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Almost half of the participants who were uninvolved and involved in the care of COVID-19 patients displayed symptoms of depression (47.6% and 45.1%, respectively) and anxiety (46% and 42.6%, respectively). In department-wise analysis, those working in the internal medicine reported the highest rates of anxiety (40 of 127; 31.6%), depression (35; 27.5%) or both (38; 30.1%), followed by those working in general surgery (anxiety: 12.6%; depression: 13%; both: 15.9%) and pediatrics (anxiety: 8.9%; depression: 9%; or both: 6.8%) [Table 3].
|Table 3: Rates of anxiety and depression according to department (N=438)|
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Factors associated with anxiety and depression
Anxiety was significantly more common among those aged 25–30 years (P = 0.005), females (P < 0.001), residents (P = 0.045), those working an average of > 11 hours/day (P = 0.014), and those reporting self-perceived reduction in work quality (P < 0.001). Similarly, depression was significantly more common among those aged 25–30 years (P < 0.001), females (P < 0.001), residents (P < 0.001), and those who expressed self-perceived reduction in work quality (P < 0.001). In addition, depression was more common among Saudis (P = 0.009), unmarried physicians (P = 0.001), and those with pre-existing psychiatric illness(es) (P = 0.004) [Table 4].
|Table 4: Sociodemographic factors associated with anxiety and depression (N=438)|
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Predictors of depression and anxiety
In the multivariate regression model, female gender (AOR = 3.570; 95% CI = 2.283–5.582; P < 0.001), working an average 9–11 hours/day (AOR = 2.130; 95% CI = 1.009–4.495; P < 0.047), and self-perceived reduction in work quality (AOR = 3.139; 95% CI = 2.047–4.813; P < 0.001) were significant independent predictors of anxiety compared with male gender, working an average 6–8 hours/day, and not reporting reduction in work quality, respectively.
Female gender (AOR = 2.929; 95% CI = 1.845–4.649; P < 0.001) and self-perceived reduction in work quality (AOR = 3.141; 95% CI = 2.053–4.804; P < 0.001) were significant independent predictors of depression [Table 5].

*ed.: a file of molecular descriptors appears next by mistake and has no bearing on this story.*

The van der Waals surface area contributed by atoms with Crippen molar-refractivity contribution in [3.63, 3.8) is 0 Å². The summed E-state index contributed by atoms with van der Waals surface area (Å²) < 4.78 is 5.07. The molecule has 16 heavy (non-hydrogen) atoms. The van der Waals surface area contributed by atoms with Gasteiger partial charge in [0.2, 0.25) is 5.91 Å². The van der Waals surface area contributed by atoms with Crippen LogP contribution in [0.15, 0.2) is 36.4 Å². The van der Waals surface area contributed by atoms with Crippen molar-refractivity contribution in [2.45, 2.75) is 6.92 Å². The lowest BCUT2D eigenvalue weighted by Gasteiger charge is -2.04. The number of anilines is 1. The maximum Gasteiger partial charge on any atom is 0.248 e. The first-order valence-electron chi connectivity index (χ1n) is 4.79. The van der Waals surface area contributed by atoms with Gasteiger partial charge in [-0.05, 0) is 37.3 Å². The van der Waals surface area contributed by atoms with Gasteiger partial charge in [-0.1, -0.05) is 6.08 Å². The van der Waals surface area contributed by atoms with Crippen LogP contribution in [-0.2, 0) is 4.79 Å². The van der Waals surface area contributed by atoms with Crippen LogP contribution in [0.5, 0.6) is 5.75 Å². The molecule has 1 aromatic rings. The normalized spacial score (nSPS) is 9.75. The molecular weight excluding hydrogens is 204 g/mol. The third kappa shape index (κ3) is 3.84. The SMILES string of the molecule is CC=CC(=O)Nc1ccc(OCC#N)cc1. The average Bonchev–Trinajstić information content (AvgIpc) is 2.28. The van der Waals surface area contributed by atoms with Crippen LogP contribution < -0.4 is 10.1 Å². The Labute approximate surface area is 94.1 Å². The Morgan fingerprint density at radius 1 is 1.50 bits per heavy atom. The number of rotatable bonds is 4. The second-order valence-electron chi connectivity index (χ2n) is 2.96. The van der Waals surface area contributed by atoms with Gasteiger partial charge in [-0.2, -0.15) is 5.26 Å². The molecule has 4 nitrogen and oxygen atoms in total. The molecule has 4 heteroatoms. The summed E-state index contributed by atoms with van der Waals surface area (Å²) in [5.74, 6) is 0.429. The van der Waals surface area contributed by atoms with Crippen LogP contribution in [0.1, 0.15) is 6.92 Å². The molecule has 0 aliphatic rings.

|Table 5: Independent predictors of anxiety and depression using multivariate regression modelling (N=438)|
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| Discussion|| |
HCWs are susceptible to occupational stress and burnout. High workload and lack of job satisfaction are common risk factors for poor mental health among HCWs. The COVID-19 pandemic considerably intensified workload, leading to tremendous psychological consequences among HCWs, including physicians. The current study found high rates of depression (45.7%) and anxiety (43.4%) among physicians in KFHU about 2 years after COVID-19 was declared a pandemic. These findings are consistent with both local and international studies.
A recent meta-analysis of studies across 18 Asian countries reported that more than 30% of HCWs were affected by depression and anxiety during the COVID-19 pandemic. Multiple studies from China have shown similar outcomes., A study conducted on healthcare providers in the Ministry of Health, Saudi Arabia, reported that 55.2% had depressive disorders and 51.4% had anxiety disorder. Another study from Saudi Arabia reported similarly high rate of depression symptoms among young frontline healthcare physicians, as in the current study.
More than half of the female participants in the current study had depression (54%) and anxiety (57.4%). These results are consistent with different studies conducted worldwide, as anxiety and depression are generally more frequent among females. The study of AlAteeq, et al. have found that anxiety and depression rates were higher in females (30.7% and 33.6%, respectively). While this paper does not investigate the attributing factors behind the unequal gender distribution among HCWs during the pandemic, this could be an area for future research.
In this study, residents (R1–R5), who are mostly aged 25–30 years old, were found to have a higher rate of both anxiety and depression disorders. Similarly, a global systematic review of 46 studies concluded that younger age groups were more affected than older age groups in both anxiety and depression disorders. In a study from Saudi Arabia, both depression and anxiety disorders were found to be higher in physicians aged 31–40 years in comparison with older physicians (i.e., aged >50 years). These findings are likely because junior physicians tend to be allocated a higher workload with longer working hours, which is in addition to them undergoing a work-related and coping strategy-related learning curve.